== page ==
An intestinal wound brings bacteria (red) into contact with epithelial cells (green). The bacteria can provide signals that promote healing, if they are the right kind.

The findings emphasize how the intestinal microbiome changes locally in response to injury and even helps repair breaches. The researchers suggest that some of these microbes could be exploited as treatments for conditions such as inflammatory bowel disease.

The results were published on January 27 in Nature Microbiology. Researchers took samples of DNA from the colon tissue of mice after they underwent colon biopsies. They used DNA sequencing to determine what types of bacteria were present.

“This is a situation resembling recovery after a forest fire,” says Andrew Neish, MD, professor of pathology and laboratory medicine at Emory University School of Medicine. “Once the trees are gone, there is an orderly succession of grasses and shrubs, before the reconstitution of the mature forest. Similarly, in the damaged gut, we see that certain kinds of bacteria bloom, contribute to wound healing, and then later dissipate as the wound repairs.” Read more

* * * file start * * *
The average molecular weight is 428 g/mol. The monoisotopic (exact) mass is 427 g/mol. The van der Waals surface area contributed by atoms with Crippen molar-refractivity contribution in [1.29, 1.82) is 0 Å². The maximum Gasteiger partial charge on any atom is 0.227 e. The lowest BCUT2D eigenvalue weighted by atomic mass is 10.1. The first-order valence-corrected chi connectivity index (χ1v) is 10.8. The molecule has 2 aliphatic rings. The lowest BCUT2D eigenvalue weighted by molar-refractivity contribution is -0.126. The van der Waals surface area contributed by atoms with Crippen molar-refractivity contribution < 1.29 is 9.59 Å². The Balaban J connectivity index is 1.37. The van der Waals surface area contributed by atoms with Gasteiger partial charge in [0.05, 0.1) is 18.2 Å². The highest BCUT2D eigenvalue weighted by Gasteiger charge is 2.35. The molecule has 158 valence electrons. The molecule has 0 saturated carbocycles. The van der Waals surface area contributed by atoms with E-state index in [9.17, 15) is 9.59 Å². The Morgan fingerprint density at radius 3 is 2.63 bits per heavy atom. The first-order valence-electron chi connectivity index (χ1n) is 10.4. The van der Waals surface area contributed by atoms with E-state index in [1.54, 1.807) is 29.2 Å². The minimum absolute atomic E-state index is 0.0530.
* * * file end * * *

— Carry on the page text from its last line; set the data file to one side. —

Posted on by Quinn Eastman in Immunology, Uncategorized Leave a comment

Improving long-term outcomes after kidney transplant

Twenty years of research and you start to improve outcomes for transplant patients.

The Nature paper from Chris Larsen and Tom Pearson on “costimulation blockers” and their ability to head off graft rejection in rodents first appeared in 1996.

Almost 20 years later, a seven-year study of kidney transplant recipients has shown that the drug belatacept, a costimulation blocker based on Larsen and Pearson’s research, has a better record of patient and organ survival than a calcineurin inhibitor, previously the standard of care.